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U.S., South Korea start annual war games that infuriate North Korea

SEOUL, South Korea -- U.S. and South Korean troops kicked off their annual drills Monday that come after President Trump and North Korea exchanged warlike rhetoric in the wake of the North's two intercontinental ballistic missile tests last month.

The Ulchi Freedom Guardian drills are largely computer-simulated war games held every summer and have drawn furious responses from North Korea, which views them an invasion rehearsal. Pyongyang's state media on Sunday called this year's drills a "reckless" move that could trigger the "uncontrollable phase of a nuclear war."

Despite the threat, U.S. and South Korean militaries launched this year's 11-day training on Monday morning as scheduled. The exercise involves 17,500 American troops and 50,000 South Korean soldiers, according to the U.S. military command in South Korea and Seoul's Defense Ministry.

No field training like live-fire exercise or tank maneuvering is involved in the Ulchi drills, in which alliance soldiers, mostly senior officers, sit at computers to practice how they engage in battles and hone their decision-making capabilities. The allies have said the drills are defensive in nature.

South Korea's President Moon Jae-in said Monday that North Korea must not use the drills as a pretext to launch fresh provocation, saying the training is held regularly because of repeated provocations by North Korea.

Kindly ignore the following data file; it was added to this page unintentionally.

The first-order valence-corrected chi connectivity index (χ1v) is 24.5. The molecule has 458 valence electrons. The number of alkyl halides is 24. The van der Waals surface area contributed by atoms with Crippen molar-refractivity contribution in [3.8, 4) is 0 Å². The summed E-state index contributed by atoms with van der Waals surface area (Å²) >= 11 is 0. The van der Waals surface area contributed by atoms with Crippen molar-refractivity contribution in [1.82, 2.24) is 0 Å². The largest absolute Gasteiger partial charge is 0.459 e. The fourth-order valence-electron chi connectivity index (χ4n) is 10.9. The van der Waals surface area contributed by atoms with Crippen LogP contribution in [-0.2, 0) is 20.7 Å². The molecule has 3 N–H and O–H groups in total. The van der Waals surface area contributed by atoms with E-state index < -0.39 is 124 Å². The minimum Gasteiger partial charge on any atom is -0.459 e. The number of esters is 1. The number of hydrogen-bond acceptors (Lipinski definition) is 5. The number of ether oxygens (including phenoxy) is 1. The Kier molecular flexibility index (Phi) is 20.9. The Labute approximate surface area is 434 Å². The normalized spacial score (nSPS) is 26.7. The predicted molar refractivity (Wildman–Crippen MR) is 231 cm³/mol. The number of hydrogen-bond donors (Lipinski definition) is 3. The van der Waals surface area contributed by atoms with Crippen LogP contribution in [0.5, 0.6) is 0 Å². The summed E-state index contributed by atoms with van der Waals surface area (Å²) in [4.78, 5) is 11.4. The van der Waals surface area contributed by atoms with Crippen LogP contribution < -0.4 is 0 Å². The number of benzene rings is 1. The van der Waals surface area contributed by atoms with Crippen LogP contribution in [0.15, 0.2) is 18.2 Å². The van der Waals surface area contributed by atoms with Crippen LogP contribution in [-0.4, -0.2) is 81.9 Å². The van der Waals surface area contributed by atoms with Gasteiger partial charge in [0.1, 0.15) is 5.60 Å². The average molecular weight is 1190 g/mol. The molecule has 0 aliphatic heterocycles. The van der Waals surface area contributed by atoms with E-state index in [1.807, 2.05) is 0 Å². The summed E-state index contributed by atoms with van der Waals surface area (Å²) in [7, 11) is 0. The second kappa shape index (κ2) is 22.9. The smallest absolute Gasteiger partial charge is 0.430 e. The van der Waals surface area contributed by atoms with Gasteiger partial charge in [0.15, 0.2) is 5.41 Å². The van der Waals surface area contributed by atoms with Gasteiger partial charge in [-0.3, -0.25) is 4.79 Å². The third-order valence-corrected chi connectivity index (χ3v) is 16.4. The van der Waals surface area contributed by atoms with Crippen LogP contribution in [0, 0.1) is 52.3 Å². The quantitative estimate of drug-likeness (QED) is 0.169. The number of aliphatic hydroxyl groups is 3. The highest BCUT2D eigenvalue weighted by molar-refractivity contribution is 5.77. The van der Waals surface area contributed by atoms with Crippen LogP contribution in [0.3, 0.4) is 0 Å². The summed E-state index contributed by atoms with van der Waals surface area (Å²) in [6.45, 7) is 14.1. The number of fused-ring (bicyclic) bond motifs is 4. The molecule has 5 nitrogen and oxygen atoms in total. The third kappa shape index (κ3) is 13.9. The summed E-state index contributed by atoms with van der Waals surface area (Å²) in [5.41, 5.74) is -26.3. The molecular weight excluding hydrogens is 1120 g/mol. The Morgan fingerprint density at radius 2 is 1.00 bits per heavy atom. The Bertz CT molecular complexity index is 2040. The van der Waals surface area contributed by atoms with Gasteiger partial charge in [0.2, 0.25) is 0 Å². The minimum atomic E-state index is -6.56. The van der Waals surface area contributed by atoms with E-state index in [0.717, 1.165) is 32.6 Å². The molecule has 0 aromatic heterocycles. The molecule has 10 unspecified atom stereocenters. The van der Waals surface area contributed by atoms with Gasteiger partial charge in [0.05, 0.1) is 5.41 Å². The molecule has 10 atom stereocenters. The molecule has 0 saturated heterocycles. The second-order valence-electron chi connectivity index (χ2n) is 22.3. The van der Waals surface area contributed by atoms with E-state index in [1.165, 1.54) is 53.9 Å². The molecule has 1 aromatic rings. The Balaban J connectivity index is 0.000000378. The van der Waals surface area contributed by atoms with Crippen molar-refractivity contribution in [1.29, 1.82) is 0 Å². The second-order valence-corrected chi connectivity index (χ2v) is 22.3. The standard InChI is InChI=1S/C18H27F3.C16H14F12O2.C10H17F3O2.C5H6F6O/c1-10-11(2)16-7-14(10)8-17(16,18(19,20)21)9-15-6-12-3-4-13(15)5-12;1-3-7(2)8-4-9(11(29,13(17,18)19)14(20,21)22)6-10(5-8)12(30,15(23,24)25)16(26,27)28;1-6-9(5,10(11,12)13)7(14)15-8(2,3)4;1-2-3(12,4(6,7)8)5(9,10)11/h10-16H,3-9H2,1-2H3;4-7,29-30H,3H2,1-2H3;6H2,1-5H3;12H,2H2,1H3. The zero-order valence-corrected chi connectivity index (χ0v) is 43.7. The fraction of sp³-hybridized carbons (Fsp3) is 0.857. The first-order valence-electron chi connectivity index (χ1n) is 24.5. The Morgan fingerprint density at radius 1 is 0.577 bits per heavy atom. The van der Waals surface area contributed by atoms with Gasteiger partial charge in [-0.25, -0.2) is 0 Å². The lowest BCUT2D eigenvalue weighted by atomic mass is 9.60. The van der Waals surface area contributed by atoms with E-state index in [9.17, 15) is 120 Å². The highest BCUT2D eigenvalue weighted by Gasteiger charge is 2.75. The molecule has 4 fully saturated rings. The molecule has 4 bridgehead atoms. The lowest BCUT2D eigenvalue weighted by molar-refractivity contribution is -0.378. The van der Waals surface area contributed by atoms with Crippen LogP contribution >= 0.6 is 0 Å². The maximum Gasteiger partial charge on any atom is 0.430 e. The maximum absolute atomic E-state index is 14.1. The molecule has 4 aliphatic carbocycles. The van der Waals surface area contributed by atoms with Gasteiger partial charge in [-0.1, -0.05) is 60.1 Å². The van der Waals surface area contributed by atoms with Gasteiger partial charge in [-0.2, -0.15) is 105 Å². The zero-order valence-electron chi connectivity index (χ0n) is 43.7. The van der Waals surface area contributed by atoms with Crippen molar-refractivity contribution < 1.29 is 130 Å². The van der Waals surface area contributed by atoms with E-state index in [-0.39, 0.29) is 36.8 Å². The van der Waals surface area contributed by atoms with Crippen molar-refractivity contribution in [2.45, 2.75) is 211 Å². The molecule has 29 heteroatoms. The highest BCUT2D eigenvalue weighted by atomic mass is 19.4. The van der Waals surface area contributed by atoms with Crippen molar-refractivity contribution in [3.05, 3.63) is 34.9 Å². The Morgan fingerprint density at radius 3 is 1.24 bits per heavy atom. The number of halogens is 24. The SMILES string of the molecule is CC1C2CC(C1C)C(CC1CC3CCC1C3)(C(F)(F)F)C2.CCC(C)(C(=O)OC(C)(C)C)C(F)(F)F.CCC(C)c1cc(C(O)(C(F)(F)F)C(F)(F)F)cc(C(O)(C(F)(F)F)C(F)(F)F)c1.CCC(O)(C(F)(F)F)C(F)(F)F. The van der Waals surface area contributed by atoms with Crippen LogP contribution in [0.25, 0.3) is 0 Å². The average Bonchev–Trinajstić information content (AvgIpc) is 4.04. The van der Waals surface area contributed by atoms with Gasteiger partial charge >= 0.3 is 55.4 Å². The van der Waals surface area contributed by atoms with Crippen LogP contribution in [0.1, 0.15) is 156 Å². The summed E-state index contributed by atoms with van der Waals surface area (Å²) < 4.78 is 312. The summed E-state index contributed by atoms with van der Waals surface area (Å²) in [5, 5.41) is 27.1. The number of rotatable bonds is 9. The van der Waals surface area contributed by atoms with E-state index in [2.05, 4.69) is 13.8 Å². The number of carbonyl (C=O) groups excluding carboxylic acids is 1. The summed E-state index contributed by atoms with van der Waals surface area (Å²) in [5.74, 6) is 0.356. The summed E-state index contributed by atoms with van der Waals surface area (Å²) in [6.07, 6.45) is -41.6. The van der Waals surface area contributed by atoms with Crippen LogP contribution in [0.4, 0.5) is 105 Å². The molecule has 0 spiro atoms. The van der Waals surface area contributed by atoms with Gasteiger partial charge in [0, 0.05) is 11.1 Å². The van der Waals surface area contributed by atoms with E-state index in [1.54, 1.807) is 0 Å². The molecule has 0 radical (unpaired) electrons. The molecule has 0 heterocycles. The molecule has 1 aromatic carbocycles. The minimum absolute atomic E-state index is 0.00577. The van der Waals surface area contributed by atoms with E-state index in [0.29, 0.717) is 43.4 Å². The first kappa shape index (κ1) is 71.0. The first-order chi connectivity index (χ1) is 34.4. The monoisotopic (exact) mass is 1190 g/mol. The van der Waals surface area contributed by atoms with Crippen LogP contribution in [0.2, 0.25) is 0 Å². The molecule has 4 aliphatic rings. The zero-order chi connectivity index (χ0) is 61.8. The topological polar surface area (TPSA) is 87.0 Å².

North Korea typically responds to South Korea-U.S. military exercises with weapons tests and a string of belligerent rhetoric. During last year's Ulchi drills, North Korea test-fired a submarine-launched ballistic missile that flew about 310 miles in the longest flight by that type of weapon. Days after the drills, the North carried out its fifth and biggest nuclear test to date.

Last month, North Korea test-launched two ICBMs at highly lofted angles, and outside experts said those missiles can reach some U.S. parts like Alaska, Los Angeles or Chicago if fired at normal, flattened trajectories. Analysts said it would be only a matter of time for the North to achieve its long-stated goal of acquiring a nuclear missile that can strike anywhere in the United States.

Earlier this month, Mr. Trump pledged to answer North Korean aggression with "fire and fury." North Korea, for its part, threatened to launch missiles toward the American territory of Guam before its leader, Kim Jong Un backed off, saying he would first watch how Washington acts before going ahead with the missile launch plans.

Meanwhile, Japan's Kyodo news agency said Monday that a confidential United Nations report found Pyongyang was continuing  to get around U.N. sanctions aimed at forcing the North to abandon its nuclear and ballistic missile programs, according to the Reuters news service.

The report cited by Kyodo said Pyongyang had used indirect channels to rack up $270 million in banned exports since February, Reuters said.

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